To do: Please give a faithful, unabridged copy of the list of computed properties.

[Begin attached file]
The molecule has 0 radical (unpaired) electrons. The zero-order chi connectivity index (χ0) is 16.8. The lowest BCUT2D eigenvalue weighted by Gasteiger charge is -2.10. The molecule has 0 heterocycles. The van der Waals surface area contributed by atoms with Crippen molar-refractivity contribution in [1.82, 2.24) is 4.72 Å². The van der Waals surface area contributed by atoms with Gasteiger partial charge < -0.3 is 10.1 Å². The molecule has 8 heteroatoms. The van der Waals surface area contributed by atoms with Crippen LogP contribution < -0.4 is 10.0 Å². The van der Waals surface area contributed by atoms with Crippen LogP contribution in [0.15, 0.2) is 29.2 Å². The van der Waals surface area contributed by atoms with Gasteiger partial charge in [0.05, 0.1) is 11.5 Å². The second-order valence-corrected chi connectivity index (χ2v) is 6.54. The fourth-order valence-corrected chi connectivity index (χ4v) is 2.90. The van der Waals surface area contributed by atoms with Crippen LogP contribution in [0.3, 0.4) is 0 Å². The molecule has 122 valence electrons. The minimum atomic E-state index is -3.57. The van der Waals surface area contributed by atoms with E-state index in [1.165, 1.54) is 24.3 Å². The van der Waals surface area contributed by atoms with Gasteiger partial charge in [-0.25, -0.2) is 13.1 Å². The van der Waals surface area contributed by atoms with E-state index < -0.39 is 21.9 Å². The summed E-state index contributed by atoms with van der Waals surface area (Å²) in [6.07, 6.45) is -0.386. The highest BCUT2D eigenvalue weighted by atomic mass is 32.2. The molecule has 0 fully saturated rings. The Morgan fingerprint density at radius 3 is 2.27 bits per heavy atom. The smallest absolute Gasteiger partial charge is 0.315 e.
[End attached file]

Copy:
The molecule has 0 radical (unpaired) electrons. The zero-order chi connectivity index (χ0) is 16.8. The lowest BCUT2D eigenvalue weighted by Gasteiger charge is -2.10. The molecule has 0 heterocycles. The van der Waals surface area contributed by atoms with Crippen molar-refractivity contribution in [1.82, 2.24) is 4.72 Å². The van der Waals surface area contributed by atoms with Gasteiger partial charge < -0.3 is 10.1 Å². The molecule has 8 heteroatoms. The van der Waals surface area contributed by atoms with Crippen LogP contribution < -0.4 is 10.0 Å². The van der Waals surface area contributed by atoms with Crippen LogP contribution in [0.15, 0.2) is 29.2 Å². The van der Waals surface area contributed by atoms with Gasteiger partial charge in [0.05, 0.1) is 11.5 Å². The second-order valence-corrected chi connectivity index (χ2v) is 6.54. The fourth-order valence-corrected chi connectivity index (χ4v) is 2.90. The van der Waals surface area contributed by atoms with Crippen LogP contribution in [0.3, 0.4) is 0 Å². The molecule has 122 valence electrons. The minimum atomic E-state index is -3.57. The van der Waals surface area contributed by atoms with E-state index in [1.165, 1.54) is 24.3 Å². The van der Waals surface area contributed by atoms with Gasteiger partial charge in [-0.25, -0.2) is 13.1 Å². The van der Waals surface area contributed by atoms with E-state index < -0.39 is 21.9 Å². The summed E-state index contributed by atoms with van der Waals surface area (Å²) in [6.07, 6.45) is -0.386. The highest BCUT2D eigenvalue weighted by atomic mass is 32.2. The molecule has 0 fully saturated rings. The Morgan fingerprint density at radius 3 is 2.27 bits per heavy atom. The smallest absolute Gasteiger partial charge is 0.315 e.